Leaving the European Union would not be "the end of the world" for Britain, London mayor Boris Johnson said on Sunday.
Mr Johnson - seen as a potential future rival to David Cameron for the Tory leadership - warned that the Government could not put off indefinitely a referendum on Britain's future in the EU.
In an interview with BBC1's The Andrew Marr Show, he said that he would like to see the public given the chance to vote on the issue before the next general election in 2015 although he did not expect it to happen.
"We have never had a popular vote since 1975 on a European question. I would like to be able to campaign for a single market and the withdrawal from a lot of the nonsensical policies," he said.
"I think it would be a good idea if they did it before 2015. It would be fantastic. I can't see them doing it before 2015."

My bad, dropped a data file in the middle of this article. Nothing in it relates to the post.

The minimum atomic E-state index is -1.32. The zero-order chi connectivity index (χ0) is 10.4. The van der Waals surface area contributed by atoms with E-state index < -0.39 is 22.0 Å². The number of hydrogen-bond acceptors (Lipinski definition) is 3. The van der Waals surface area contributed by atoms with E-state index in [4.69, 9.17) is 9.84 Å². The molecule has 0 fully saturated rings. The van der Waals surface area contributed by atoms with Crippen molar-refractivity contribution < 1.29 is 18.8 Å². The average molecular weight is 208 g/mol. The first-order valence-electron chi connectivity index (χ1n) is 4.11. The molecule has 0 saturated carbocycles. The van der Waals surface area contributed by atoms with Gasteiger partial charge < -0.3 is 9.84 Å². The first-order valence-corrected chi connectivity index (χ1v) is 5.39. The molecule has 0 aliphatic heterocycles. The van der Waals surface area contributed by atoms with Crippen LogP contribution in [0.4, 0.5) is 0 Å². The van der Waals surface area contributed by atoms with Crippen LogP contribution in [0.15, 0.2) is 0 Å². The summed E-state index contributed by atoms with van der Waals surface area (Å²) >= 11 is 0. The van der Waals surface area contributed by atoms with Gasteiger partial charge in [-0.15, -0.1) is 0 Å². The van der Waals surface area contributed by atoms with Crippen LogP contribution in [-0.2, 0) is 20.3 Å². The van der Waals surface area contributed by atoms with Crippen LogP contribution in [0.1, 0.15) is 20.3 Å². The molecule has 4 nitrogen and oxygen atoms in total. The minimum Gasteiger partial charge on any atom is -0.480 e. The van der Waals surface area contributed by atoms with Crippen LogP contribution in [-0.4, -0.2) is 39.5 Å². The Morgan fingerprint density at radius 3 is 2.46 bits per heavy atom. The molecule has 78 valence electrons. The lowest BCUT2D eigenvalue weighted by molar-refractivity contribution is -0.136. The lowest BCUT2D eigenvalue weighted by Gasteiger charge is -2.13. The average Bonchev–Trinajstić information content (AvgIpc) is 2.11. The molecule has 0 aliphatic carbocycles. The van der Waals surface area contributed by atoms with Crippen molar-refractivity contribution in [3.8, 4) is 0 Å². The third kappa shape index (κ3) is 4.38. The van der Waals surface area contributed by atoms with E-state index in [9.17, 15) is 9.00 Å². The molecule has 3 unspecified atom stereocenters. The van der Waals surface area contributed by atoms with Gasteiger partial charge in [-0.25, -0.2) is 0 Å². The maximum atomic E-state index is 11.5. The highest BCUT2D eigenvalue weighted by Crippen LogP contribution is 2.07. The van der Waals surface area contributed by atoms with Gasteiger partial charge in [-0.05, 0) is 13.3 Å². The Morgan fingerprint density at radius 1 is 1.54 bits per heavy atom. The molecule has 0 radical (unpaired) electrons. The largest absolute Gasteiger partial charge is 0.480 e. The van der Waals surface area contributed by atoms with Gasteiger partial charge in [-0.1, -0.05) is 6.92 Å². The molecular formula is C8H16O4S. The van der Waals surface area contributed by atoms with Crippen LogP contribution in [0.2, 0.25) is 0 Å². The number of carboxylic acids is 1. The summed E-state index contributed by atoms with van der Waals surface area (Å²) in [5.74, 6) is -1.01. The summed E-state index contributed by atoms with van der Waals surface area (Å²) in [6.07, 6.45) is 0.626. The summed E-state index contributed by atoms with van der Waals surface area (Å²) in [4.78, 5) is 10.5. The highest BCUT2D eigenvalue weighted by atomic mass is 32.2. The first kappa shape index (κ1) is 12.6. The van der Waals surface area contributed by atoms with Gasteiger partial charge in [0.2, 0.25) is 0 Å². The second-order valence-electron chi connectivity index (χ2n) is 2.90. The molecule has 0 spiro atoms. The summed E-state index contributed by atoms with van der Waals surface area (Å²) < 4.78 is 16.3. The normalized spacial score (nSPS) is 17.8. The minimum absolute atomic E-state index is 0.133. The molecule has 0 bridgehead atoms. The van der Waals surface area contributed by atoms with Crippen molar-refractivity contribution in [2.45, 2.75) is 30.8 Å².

Mr Johnson said that while he would prefer Britain to remain in the EU, it should be prepared to walk away if it was unable to negotiate a new relationship.
"I don't think that is necessarily the end of the world," he said.
"Don't forget that 15 years ago that the entire CBI, British industry, the City - everybody - was prophesying that there would be gigantic mutant rats swarming out of the gutters in the sewer to gnaw the last emaciated faces of the remaining British bankers if we didn't go into the euro."